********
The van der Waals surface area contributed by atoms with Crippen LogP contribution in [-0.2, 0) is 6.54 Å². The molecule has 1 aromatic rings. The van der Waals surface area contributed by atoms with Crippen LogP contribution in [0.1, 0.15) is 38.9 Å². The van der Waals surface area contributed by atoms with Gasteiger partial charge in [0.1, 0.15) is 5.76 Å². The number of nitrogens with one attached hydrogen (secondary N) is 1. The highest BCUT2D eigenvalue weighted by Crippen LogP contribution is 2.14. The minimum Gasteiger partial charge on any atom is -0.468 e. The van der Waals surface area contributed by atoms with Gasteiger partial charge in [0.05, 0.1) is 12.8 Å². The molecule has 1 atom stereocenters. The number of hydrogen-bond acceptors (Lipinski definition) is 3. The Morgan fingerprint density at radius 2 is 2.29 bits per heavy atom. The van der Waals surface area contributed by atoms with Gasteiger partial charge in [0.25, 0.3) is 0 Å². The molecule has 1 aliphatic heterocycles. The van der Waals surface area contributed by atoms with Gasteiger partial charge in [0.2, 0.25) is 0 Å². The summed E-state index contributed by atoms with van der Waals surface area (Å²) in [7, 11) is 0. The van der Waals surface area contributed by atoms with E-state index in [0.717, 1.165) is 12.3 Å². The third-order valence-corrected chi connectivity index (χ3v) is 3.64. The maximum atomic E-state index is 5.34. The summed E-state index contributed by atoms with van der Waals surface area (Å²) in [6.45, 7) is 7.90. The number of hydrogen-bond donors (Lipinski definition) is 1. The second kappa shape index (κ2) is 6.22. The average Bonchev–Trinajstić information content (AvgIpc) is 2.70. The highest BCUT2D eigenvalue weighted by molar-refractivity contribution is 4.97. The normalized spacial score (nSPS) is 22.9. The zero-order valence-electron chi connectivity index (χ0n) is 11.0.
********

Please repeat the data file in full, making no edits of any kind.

The van der Waals surface area contributed by atoms with Crippen LogP contribution in [-0.2, 0) is 6.54 Å². The molecule has 1 aromatic rings. The van der Waals surface area contributed by atoms with Crippen LogP contribution in [0.1, 0.15) is 38.9 Å². The van der Waals surface area contributed by atoms with Gasteiger partial charge in [0.1, 0.15) is 5.76 Å². The number of nitrogens with one attached hydrogen (secondary N) is 1. The highest BCUT2D eigenvalue weighted by Crippen LogP contribution is 2.14. The minimum Gasteiger partial charge on any atom is -0.468 e. The van der Waals surface area contributed by atoms with Gasteiger partial charge in [0.05, 0.1) is 12.8 Å². The molecule has 1 atom stereocenters. The number of hydrogen-bond acceptors (Lipinski definition) is 3. The Morgan fingerprint density at radius 2 is 2.29 bits per heavy atom. The van der Waals surface area contributed by atoms with Gasteiger partial charge in [0.25, 0.3) is 0 Å². The molecule has 1 aliphatic heterocycles. The van der Waals surface area contributed by atoms with Gasteiger partial charge in [0.2, 0.25) is 0 Å². The summed E-state index contributed by atoms with van der Waals surface area (Å²) in [7, 11) is 0. The van der Waals surface area contributed by atoms with E-state index in [0.717, 1.165) is 12.3 Å². The third-order valence-corrected chi connectivity index (χ3v) is 3.64. The maximum atomic E-state index is 5.34. The summed E-state index contributed by atoms with van der Waals surface area (Å²) in [6.45, 7) is 7.90. The number of hydrogen-bond donors (Lipinski definition) is 1. The second kappa shape index (κ2) is 6.22. The average Bonchev–Trinajstić information content (AvgIpc) is 2.70. The highest BCUT2D eigenvalue weighted by molar-refractivity contribution is 4.97. The normalized spacial score (nSPS) is 22.9. The zero-order valence-electron chi connectivity index (χ0n) is 11.0.